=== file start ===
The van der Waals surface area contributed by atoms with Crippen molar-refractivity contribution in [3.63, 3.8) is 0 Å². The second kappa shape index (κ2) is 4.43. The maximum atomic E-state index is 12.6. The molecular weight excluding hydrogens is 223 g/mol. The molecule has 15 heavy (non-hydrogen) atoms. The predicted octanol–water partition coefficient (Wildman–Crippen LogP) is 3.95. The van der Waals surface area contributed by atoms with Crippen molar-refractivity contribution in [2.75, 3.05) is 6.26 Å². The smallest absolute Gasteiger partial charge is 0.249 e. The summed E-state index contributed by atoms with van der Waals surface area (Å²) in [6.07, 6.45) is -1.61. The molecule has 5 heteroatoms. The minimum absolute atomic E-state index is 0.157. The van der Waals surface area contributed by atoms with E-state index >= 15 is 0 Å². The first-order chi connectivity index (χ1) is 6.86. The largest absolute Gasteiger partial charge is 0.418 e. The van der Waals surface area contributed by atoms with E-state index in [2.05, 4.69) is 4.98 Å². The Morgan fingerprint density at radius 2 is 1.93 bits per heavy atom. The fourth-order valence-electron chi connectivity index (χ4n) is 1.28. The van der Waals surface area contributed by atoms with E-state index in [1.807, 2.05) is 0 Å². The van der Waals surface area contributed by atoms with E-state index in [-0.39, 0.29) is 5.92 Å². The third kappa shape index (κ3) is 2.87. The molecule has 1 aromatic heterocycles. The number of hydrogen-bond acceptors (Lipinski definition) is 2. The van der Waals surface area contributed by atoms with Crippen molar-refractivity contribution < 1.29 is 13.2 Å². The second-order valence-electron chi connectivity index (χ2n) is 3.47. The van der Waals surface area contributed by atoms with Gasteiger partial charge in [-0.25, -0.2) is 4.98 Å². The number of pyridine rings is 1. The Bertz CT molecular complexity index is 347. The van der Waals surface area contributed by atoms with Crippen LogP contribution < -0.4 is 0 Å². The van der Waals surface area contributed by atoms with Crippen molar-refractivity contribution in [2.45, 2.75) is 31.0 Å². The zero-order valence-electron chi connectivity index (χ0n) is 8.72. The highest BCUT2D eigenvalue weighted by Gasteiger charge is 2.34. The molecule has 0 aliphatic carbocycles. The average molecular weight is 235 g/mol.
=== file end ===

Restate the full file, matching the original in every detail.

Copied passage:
The van der Waals surface area contributed by atoms with Crippen molar-refractivity contribution in [3.63, 3.8) is 0 Å². The second kappa shape index (κ2) is 4.43. The maximum atomic E-state index is 12.6. The molecular weight excluding hydrogens is 223 g/mol. The molecule has 15 heavy (non-hydrogen) atoms. The predicted octanol–water partition coefficient (Wildman–Crippen LogP) is 3.95. The van der Waals surface area contributed by atoms with Crippen molar-refractivity contribution in [2.75, 3.05) is 6.26 Å². The smallest absolute Gasteiger partial charge is 0.249 e. The summed E-state index contributed by atoms with van der Waals surface area (Å²) in [6.07, 6.45) is -1.61. The molecule has 5 heteroatoms. The minimum absolute atomic E-state index is 0.157. The van der Waals surface area contributed by atoms with E-state index >= 15 is 0 Å². The first-order chi connectivity index (χ1) is 6.86. The largest absolute Gasteiger partial charge is 0.418 e. The van der Waals surface area contributed by atoms with E-state index in [2.05, 4.69) is 4.98 Å². The Morgan fingerprint density at radius 2 is 1.93 bits per heavy atom. The fourth-order valence-electron chi connectivity index (χ4n) is 1.28. The van der Waals surface area contributed by atoms with E-state index in [1.807, 2.05) is 0 Å². The van der Waals surface area contributed by atoms with E-state index in [-0.39, 0.29) is 5.92 Å². The third kappa shape index (κ3) is 2.87. The molecule has 1 aromatic heterocycles. The number of hydrogen-bond acceptors (Lipinski definition) is 2. The van der Waals surface area contributed by atoms with Crippen molar-refractivity contribution < 1.29 is 13.2 Å². The second-order valence-electron chi connectivity index (χ2n) is 3.47. The van der Waals surface area contributed by atoms with Gasteiger partial charge in [-0.25, -0.2) is 4.98 Å². The number of pyridine rings is 1. The Bertz CT molecular complexity index is 347. The van der Waals surface area contributed by atoms with Crippen LogP contribution < -0.4 is 0 Å². The van der Waals surface area contributed by atoms with Crippen molar-refractivity contribution in [2.45, 2.75) is 31.0 Å². The zero-order valence-electron chi connectivity index (χ0n) is 8.72. The highest BCUT2D eigenvalue weighted by Gasteiger charge is 2.34. The molecule has 0 aliphatic carbocycles. The average molecular weight is 235 g/mol.